tent /ˈtɛnt/ 名詞
Tent n. A kind of wine of a deep red color, chiefly from Galicia or Malaga in Spain; -- called also tent wine, and tinta.
1. Attention; regard, care. [Obs. or Prov. Eng. & Scot.]
2. Intention; design. [Prov. Eng.]
Tent, v. t. To attend to; to heed; hence, to guard; to hinder. [Prov. Eng. & Scot.]
Tent, v. t. To probe or to search with a tent; to keep open with a tent; as, to tent a wound. Used also figuratively.
I'll tent him to the quick. --Shak.
Tent, n. Surg. (a) A roll of lint or linen, or a conical or cylindrical piece of sponge or other absorbent, used chiefly to dilate a natural canal, to keep open the orifice of a wound, or to absorb discharges. (b) A probe for searching a wound.
The tent that searches
To the bottom of the worst. --Shak.
1. A pavilion or portable lodge consisting of skins, canvas, or some strong cloth, stretched and sustained by poles, -- used for sheltering persons from the weather, especially soldiers in camp.
Within his tent, large as is a barn. --Chaucer.
2. Her. The representation of a tent used as a bearing.
Tent bed, a high-post bedstead curtained with a tentlike canopy.
Tent caterpillar Zool., any one of several species of gregarious caterpillars which construct on trees large silken webs into which they retreat when at rest. Some of the species are very destructive to fruit trees. The most common American species is the larva of a bombycid moth (Clisiocampa Americana). Called also lackery caterpillar, and webworm.
Tent, v. i. [imp. & p. p. Tented; p. pr. & vb. n. Tenting.] To lodge as a tent; to tabernacle.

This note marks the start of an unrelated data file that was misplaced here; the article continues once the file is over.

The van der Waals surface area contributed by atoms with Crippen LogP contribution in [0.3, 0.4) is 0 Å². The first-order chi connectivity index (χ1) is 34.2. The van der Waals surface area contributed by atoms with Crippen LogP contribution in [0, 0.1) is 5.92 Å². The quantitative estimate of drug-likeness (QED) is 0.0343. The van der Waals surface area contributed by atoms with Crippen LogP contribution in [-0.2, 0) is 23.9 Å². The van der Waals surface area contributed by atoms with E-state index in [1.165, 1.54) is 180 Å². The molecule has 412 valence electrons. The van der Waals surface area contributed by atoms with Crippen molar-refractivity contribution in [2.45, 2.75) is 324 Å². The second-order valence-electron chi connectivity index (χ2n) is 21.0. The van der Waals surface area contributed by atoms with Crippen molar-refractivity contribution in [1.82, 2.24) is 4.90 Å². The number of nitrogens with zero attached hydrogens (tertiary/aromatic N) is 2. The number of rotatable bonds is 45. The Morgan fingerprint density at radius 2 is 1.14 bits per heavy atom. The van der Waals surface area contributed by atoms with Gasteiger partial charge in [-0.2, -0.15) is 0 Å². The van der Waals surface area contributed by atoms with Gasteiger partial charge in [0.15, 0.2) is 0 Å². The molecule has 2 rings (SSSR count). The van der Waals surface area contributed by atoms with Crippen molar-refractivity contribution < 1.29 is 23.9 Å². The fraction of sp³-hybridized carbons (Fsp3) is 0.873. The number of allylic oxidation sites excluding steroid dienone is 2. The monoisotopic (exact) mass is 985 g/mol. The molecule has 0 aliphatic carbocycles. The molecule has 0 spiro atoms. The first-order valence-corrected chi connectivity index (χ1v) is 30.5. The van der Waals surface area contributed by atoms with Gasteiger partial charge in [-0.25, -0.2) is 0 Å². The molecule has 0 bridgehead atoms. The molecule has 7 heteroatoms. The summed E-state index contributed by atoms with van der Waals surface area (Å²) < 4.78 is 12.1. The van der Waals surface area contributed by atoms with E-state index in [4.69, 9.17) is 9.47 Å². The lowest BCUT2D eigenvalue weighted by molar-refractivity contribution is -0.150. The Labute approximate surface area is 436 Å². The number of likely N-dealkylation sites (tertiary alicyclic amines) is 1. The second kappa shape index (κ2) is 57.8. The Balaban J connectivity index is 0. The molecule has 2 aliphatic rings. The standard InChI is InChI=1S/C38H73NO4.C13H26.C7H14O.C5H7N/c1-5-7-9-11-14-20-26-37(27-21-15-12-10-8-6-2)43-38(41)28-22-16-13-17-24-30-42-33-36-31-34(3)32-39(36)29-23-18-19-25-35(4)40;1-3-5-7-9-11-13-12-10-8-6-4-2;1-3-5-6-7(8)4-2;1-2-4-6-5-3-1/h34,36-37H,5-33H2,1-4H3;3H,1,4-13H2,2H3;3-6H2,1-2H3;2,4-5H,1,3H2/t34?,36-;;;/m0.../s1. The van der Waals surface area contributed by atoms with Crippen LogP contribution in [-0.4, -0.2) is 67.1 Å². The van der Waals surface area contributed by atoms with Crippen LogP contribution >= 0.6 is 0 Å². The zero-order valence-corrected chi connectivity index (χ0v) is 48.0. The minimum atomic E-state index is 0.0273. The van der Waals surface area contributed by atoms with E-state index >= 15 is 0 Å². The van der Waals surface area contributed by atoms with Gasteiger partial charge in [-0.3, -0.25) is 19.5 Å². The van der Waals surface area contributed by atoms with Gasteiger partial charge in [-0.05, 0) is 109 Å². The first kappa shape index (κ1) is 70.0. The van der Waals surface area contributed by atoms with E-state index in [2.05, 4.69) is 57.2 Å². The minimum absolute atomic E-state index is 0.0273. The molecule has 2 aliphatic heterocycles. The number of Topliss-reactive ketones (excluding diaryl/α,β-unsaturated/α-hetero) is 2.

We 're tenting to-night on the old camp ground. --W. Kittredge.
n : a portable shelter (usually of canvas stretched over
supporting poles and fastened to the ground with ropes
and pegs); "he pitched his tent near the creek" [syn: collapsible
v : live in or as if in a tent; "Can we go camping again this
summer?"; "The circus tented near the town"; "The
houseguests had to camp in the living room" [syn: camp,
encamp, camp out, bivouac]
(1.) Heb. 'ohel (Gen. 9:21, 27). This word is used also of a
dwelling or habitation (1 Kings 8:66; Isa. 16:5; Jer. 4:20), and
of the temple (Ezek. 41:1). When used of the tabernacle, as in 1
Kings 1:39, it denotes the covering of goat's hair which was
placed over the mishcan.
(2.) Heb. mishcan (Cant. 1:8), used also of a dwelling (Job
18:21; Ps. 87:2), the grave (Isa. 22:16; comp. 14:18), the
temple (Ps. 46:4; 84:2; 132:5), and of the tabernacle (Ex. 25:9;
26:1; 40:9; Num. 1:50, 53; 10:11). When distinguished from
'ohel, it denotes the twelve interior curtains which lay upon
the framework of the tabernacle (q.v.).
(3.) Heb. kubbah (Num. 25:8), a dome-like tent devoted to the
impure worship of Baal-peor.
(4.) Heb. succah (2 Sam. 11:11), a tent or booth made of green
boughs or branches (see Gen. 33:17; Lev. 23:34, 42; Ps. 18:11;
Jonah 4:5; Isa. 4:6; Neh. 8:15-17, where the word is variously
Jubal was "the father of such as dwell in tents" (Gen. 4:20).
The patriarchs were "dwellers in tents" (Gen. 9:21, 27; 12:8;
13:12; 26:17); and during their wilderness wanderings all Israel
dwelt in tents (Ex. 16:16; Deut. 33:18; Josh. 7:24). Tents have
always occupied a prominent place in Eastern life (1 Sam. 17:54;
2 Kings 7:7; Ps. 120:5; Cant. 1:5). Paul the apostle's
occupation was that of a tent-maker (Acts 18:3); i.e., perhaps a
maker of tent cloth.